But What is it Called?

Here is where the story gets interesting. “Windows” is, of-course, a trademark, patent, registered idea, or whatever they like to call it. Alternative operating systems would have to pay royalties or something similar if they called it a “Windows Key”, so they had to choose a different name for it. Some chose Super, others chose Meta, Apple uses Command, and now we have a situation where this single key has so many different names. Looking at the underlying technology concerning modifier keys, the situation gets much worse.

There are generally 5 “mod” keys that change the state of the keyboard input. These states are programmed into the popular operating systems too, probably as a leftover from the old days when we needed to use hyper, super, meta, or alt in different situations. In particular, mod1 refers to the alt key, mod2 and mod3 were probably for meta (which used to be alt) and hyper, and mod4 was designated for super. When you press the Windows Key now, it registers as a mod4 key press, and older systems will still interpret it as such. The X11 system can reprogram any key to mod1-5, meaning the super key can change to any key, and that key will change the state to mod1-5.

So when you look at the facts, meta, super, hyper, and Windows are all *different* buttons altogether. We cannot call it any of them, because it might work for one system, but not for all. Furthermore, some operating systems knowingly mark the key as wrong for constancy and usability purposes, and now the entire world is confused about what to call the key. On almost all keyboards, the button will have a Windows flag, but we cannot call it Windows in other operating systems. Because that button’s activation calls a mod4 event, I believe it should be called and labeled as such. Technically it should most likely be called the “super” key, mod4 is the most non-partisan implementation of the button. Plus, it would be very interesting to look down and see the proper names of keys, such as mod1 and mod4. Finally, as a last note, the special key is not even needed, because it can be duplicated by pressing ctrl+esc at the same time.

Final Thoughts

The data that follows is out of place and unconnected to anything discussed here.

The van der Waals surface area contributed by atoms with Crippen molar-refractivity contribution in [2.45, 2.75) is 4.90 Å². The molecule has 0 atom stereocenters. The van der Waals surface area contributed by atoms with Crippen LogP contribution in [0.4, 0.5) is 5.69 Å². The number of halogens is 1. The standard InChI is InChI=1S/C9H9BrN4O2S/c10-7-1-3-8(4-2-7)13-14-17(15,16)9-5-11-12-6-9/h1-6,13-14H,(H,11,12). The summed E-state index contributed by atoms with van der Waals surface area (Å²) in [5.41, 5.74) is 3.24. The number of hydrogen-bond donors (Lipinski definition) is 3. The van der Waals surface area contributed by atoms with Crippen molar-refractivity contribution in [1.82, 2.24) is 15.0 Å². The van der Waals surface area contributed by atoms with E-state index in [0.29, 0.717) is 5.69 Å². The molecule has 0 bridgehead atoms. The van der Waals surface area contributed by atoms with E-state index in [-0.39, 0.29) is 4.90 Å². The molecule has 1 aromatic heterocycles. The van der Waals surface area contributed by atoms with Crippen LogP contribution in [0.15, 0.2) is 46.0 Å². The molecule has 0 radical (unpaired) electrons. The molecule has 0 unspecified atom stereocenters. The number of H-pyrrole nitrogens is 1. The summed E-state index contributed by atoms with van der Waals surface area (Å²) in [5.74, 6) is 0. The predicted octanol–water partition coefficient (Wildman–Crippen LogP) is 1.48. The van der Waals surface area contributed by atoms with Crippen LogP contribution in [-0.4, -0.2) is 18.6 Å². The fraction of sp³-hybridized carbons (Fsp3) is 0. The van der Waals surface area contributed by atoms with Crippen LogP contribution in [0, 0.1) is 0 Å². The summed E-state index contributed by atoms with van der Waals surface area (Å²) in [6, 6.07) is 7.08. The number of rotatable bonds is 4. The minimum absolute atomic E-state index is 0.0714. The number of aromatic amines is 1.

Conclusively, the strange way keyboards were developed led to the use of mod keys that changed a keyboard’s state, thus opening up new button combinations and uses. Windows and IBM sought to simplify it, popularizing the Windows Key. The software aspect of many operating systems meant that 5 mod keys still existed, even though only 2 mod buttons are the norm on contemporary keyboards. Different names, drawn from the old names the keys had (alongside their functions), were applied to the Windows key, and alt was properly named alt. Some systems refer to the special key as super, meta, hyper, windows, or command, but almost all of them translate this key to mod4 on the software-side. So the correct name for the key is impossible to gather, because it performs the functions of many different keys from the past. And if you are using Windows or Mac OSX, the other mod keys are not used at all. There is no solution to our problem, because we have just universally accepted that our keyboards have a special key at the bottom, and that the key should perform “OS”-like functions. When it all comes down to it, a button is a button, and buttons are named by the operating system. Windows tells us we press Windows, Mac OSX tells us we press command, and Ubuntu tells us we press Super. *If you must* use a non-partisan name, mod4 is probably your best bet. Thank you for joining us on this frustrating journey into the special OS key. Maybe in the future there will be a new keyboard standard revision that clarifies the whole mess. And also maybe we will do away with that silly [hamburger button](

Bonus note: Thomas started developing his idea of a perfect keyboard with differentiated meta and super buttons.


Keyboards are stupid.

Sources and further reading:

Typing Through Time: Keyboard History


Installing a EurAsia 8-Pin MM3 Modchip (5501 and 1001 PS1) (Video)

This week, Thomas and I try out the EurAsia 8-Pin modchip for PS1 systems. With this modchip, your PlayStation can play backup discs, run homebrew programs, and games outside of your console’s region.

The EurAsia 8-pin MMC is often the first result when searching for these IC’s online, but are they worth the relatively cheap price? Within this video we install chips into a 5501 PS1 and a 1001 PS1 to test the chip’s effectiveness.